Wednesday, October 27, 2021

Letlafula sound bite Lost in Translation

A group of young girls gather around in a semi circle singing and clapping their hands while two of them are at the centre dancing around bare breasted and wearing nothing but their traditional skirt made of beads (makgabe). It is a beautiful innocent sight of youthful exuberance only to be tainted by the pervasive minds of adults who are able to somehow sexualize through words and action a pre pubescent little girl and get away way with it by calling it culture or tradition.   

The annual Orange Letlhafula is back again this year under the theme, ““NNANA TSHOLETSA MAKGABE RE JE BOPHOSE! A SETSO RURI,” which literally translates to ‘instructing a girl child to lift up her dress for all to enjoy.’

Makgabe is a traditional gear worn by young Batswana females, nnana is a toddler, and when girls are younger they wear the makgabe with no under garments. ‘Bophose’ is said to be a descriptive figurative word used to describe a ripened, juicy fruit ready for consumption, and also widely used ambiguously with vulgar connotations. 

As Setswana riddles go, when someone posed this riddle, ‘Tsholetsa makgabe re je bophose,’ the answer would be ditloo ().

During letlhafula, fresh ditloo, still yet to dry, are dug out and cooked with their skins on. To consume, one has to peel off the skin (which in this riddle is equated to taking off the traditional skirt or go tsholetsa makgabe) and partake of the cooked ditloo beneath.

In an era where the protection of the girl child is global agenda, one may wonder how an international mobile network and communication powerhouse settled for a theme which has such vulgar connotations towards a girl child, who in many instances are considered an endangered species presiding amongst the child predators of the world.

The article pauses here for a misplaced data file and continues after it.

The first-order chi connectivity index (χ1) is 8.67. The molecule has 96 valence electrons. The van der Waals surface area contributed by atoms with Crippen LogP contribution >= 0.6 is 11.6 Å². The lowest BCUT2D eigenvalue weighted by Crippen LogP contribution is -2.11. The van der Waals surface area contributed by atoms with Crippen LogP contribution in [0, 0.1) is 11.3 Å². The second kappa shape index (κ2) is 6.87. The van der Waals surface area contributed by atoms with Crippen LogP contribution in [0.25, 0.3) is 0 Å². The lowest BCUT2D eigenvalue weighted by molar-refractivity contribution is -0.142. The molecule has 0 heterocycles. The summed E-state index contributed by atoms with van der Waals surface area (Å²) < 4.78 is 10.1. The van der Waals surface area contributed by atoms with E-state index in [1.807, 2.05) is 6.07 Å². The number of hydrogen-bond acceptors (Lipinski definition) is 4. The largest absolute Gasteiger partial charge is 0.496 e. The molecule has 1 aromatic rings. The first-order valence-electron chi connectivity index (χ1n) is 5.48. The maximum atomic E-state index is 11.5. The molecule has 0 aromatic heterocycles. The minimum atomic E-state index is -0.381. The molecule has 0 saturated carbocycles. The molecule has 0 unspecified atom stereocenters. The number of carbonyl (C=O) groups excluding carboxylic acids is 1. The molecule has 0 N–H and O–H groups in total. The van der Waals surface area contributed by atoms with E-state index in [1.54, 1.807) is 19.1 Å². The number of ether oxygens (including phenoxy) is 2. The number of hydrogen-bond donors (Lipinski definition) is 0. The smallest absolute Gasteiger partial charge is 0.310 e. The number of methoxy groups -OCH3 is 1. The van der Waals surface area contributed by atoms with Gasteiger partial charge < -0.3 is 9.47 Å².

When asked regarding their theme of choice, Orange Botswana spokesperson Boga Chilinde Masebu said they mean, “Let us celebrate in song and dance, this is true culture indeed.”  Chilinde-Masebu further explained that the Setswana language is extremely rich and that Batswana need to celebrate it, Orange Botswana state that they have no comment regarding the vulgar connotation emanating from the theme.

University of Botswana linguist Professor Thapelo Otlogetswe, during an interview with Lifestyle however said he recently came across the theme and he was ‘Horrified.” Professor Otlogetswe further said, “In all my studies of the Setswana language I have never heard of a Setswana idiom or proverb that says, ‘Nnana tsholetsa makgabe re je bophose.’ It is highly sexualised. Otlogotswe cited a song that was a released a few years ago by a local traditional dance group as an unequivocal request for sexual intercourse.

According to Professor Otlogetswe there is no other way of perceiving this expression and it is no way socially constructive he further says, “Perhaps to some this so called theme may be some kind of sick joke coined to attract attention but in this period where child abuse and child molestation are common this theme is most unfortunate.”  

A local community leader who chose to be anonymous said that, “In poetic Setswana, the phrase can be interpreted in many ‘poetic’ ways; however as a theme I doubt that the people who chose it for the forthcoming Letlhafula festival know exactly what they are saying.”

Due to the growing trend of intergenerational sex, through the sugar daddies and the blessers the Botswana government through parliament has passed a bill to rise the age of sexual consent from the current sixteen years to eighteen years, a crucial move necessary to curb defilement in the country.

The patriarchal dominance of the Setswana culture allow for such foul expressions to be used so often to the point where they become normalised. A society where an grown man can grope the genitals of a girl child no older than 3 years of age, bring his fingers to his nose, inhale them and make sneezing sounds is the same society that will accept a theme presented by Orange Botswana and go eat drink and be merry.    

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